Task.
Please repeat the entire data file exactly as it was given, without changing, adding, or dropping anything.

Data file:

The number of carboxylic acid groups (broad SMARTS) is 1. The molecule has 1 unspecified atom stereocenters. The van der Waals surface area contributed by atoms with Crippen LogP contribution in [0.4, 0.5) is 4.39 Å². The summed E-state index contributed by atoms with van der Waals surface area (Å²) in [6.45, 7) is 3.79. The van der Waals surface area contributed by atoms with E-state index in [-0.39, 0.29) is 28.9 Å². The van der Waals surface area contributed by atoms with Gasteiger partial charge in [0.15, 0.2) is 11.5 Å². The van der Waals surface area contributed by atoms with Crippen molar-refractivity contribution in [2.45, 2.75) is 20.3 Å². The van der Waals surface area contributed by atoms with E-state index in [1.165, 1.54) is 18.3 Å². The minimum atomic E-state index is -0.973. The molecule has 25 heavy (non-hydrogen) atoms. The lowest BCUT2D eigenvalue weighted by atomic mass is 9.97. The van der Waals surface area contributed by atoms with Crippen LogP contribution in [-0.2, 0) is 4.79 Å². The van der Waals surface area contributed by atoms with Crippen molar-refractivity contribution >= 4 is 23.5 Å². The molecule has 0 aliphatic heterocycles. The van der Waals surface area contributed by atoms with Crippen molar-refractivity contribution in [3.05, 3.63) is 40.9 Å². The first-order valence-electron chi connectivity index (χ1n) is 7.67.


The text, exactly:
The number of carboxylic acid groups (broad SMARTS) is 1. The molecule has 1 unspecified atom stereocenters. The van der Waals surface area contributed by atoms with Crippen LogP contribution in [0.4, 0.5) is 4.39 Å². The summed E-state index contributed by atoms with van der Waals surface area (Å²) in [6.45, 7) is 3.79. The van der Waals surface area contributed by atoms with E-state index in [-0.39, 0.29) is 28.9 Å². The van der Waals surface area contributed by atoms with Gasteiger partial charge in [0.15, 0.2) is 11.5 Å². The van der Waals surface area contributed by atoms with Crippen molar-refractivity contribution in [2.45, 2.75) is 20.3 Å². The van der Waals surface area contributed by atoms with E-state index in [1.165, 1.54) is 18.3 Å². The minimum atomic E-state index is -0.973. The molecule has 25 heavy (non-hydrogen) atoms. The lowest BCUT2D eigenvalue weighted by atomic mass is 9.97. The van der Waals surface area contributed by atoms with Crippen LogP contribution in [-0.2, 0) is 4.79 Å². The van der Waals surface area contributed by atoms with Crippen molar-refractivity contribution >= 4 is 23.5 Å². The molecule has 0 aliphatic heterocycles. The van der Waals surface area contributed by atoms with Crippen molar-refractivity contribution in [3.05, 3.63) is 40.9 Å². The first-order valence-electron chi connectivity index (χ1n) is 7.67.